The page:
10 Most Haunted Houses in the WorldGet your spook on!

2. The La’Laurie Mansion (New Orleans, USA)

  • Location: 1140 Royal Street in the French Quarter area of New Orleans.

If you have watched American Horror Story, Coven, you will be familiar with the story of Madame LaLaurie and her home located in the French Quarter section of New Orleans. The LaLaurie mansion is a three storey house located in the French Quarter section of New Orleans.  Today the mansion is one of New Orlean’s most famous structures.

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Madame LaLaurie was a sadistic slave torturer who kept her slaves in atrocious conditions and performed experiments on them that left them violently disfigured or dead.  For over two hundred years there have been reports of paranormal activity coming from this house.  Stories of moaning, the clanks of chains and phantom footsteps are still reported to this day.  But the real story of this mansion is more horrifying than any haunting you can imagine.

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The History of Madame LaLaurie

Madame Lalaurie was born to prominent Irish immigrants around 1775, in New Orleans. Her parents, Barthelmy Louis Macarty and Marie Vevu Jeanne Lovable were upper-class socialites earned their wealth through banking, sugar cane, cotton, pirating and slave trading.  Her parents were both killed in an 1811 slave uprising. On her parents death, young Delphine inherited not only their vast wealth, but her parents well-earned social standing in the New Orleans community.

Delphine married her first husband, a high-ranking Spanish officer, around 1800 and they had one daughter before he died during a voyage to Cuba in 1804. She was married again by 1808 to Jean Blanque, a man of many talents (a banker, lawyer, merchant), with whom she had four children. He too died unexpectedly and in suspicious circumstances just a few years later in 1816.

Madame Lalaurie married another man, significantly younger than her, sometime after 1825. He was a French physician who had recently moved from Paris. This made Madame Lalaurie significantly more wealthy than she had ever been, and together the Lalaurie’s purchased some land and built a three-story mansion at 1140 Royal Street in the French Quarter area of New Orleans. The lavish home was a large one and to manage it and her life Madame Lalaurie relied on a small army of slaves, which by some estimates was as many as 50. To accommodate all these slaves, Madame Lalaurie had in-built slave quarters attached to the top floor of the mansion.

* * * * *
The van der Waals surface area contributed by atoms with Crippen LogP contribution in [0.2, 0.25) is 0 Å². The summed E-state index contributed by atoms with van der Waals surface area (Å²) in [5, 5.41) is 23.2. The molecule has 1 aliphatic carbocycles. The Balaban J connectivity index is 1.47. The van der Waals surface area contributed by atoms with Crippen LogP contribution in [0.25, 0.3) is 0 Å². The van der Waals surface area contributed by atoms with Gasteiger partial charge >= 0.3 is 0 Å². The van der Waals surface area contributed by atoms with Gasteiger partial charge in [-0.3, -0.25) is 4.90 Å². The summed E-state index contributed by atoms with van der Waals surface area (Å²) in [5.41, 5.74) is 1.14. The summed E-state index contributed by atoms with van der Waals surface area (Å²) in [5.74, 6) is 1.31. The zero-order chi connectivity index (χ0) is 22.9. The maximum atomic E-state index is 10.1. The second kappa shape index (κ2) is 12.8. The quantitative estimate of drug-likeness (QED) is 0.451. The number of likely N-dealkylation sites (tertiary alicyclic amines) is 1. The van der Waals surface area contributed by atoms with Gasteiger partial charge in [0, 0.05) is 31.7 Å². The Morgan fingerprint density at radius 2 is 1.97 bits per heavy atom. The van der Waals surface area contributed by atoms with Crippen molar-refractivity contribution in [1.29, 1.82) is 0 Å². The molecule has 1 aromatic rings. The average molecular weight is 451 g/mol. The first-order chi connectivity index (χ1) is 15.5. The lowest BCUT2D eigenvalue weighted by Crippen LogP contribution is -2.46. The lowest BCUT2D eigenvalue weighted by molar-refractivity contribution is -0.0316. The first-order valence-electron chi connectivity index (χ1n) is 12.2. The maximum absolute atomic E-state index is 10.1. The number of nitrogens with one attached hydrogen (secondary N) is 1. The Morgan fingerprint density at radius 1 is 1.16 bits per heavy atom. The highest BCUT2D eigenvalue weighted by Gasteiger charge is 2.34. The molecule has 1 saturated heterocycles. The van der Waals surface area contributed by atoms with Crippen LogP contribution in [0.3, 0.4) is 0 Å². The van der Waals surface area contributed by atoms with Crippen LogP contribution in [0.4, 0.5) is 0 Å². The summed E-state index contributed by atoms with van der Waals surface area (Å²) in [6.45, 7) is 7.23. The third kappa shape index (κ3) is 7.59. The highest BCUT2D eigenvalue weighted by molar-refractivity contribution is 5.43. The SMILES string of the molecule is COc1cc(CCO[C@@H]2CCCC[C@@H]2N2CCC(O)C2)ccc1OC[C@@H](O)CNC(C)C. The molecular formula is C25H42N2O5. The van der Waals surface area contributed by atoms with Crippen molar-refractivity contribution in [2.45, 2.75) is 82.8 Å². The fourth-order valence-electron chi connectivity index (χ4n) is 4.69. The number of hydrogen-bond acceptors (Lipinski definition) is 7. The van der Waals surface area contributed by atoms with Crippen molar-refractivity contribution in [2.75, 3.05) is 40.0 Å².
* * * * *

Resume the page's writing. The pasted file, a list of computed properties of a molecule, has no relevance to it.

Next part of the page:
The Royal Street mansion was fitted out with the finest furniture available, sparkling chandeliers and gold-plated trim on the windows and doors. Madame Lalaurie was infamous for her spectacular parties, balls and fancy gala’s which were held on a regular basis at hew new home.  Madame Lalaurie was knowns for her charming, sweet nature and was renowned for her hostess and entertaining skills. But certain rumours started to circulate about her dark side…..

The parlor inside the LaLaurie Mansion

The parlour inside the LaLaurie Mansion

By 1828 there were signs of trouble in the Lalaurie mansion. Rumours of barbaric treatment were rife and it was common knowledge that Madame Lalaurie’s slaves were given only the basics and nothing more. Neighbours had noticed that Delphine was prone to violent outbursts with her slaves, especially if they were slow to respond to her commands.  Soon the rumours were so rife that a local attorney was sent to her home to investigate the allegations.  The attorney reminded Madame Lalaurie’s obligation towards her slaves well-being and care.  However, it is reported that he found no evidence of abuse and even noted about ‘How charming Madame Lalaurie was to him’.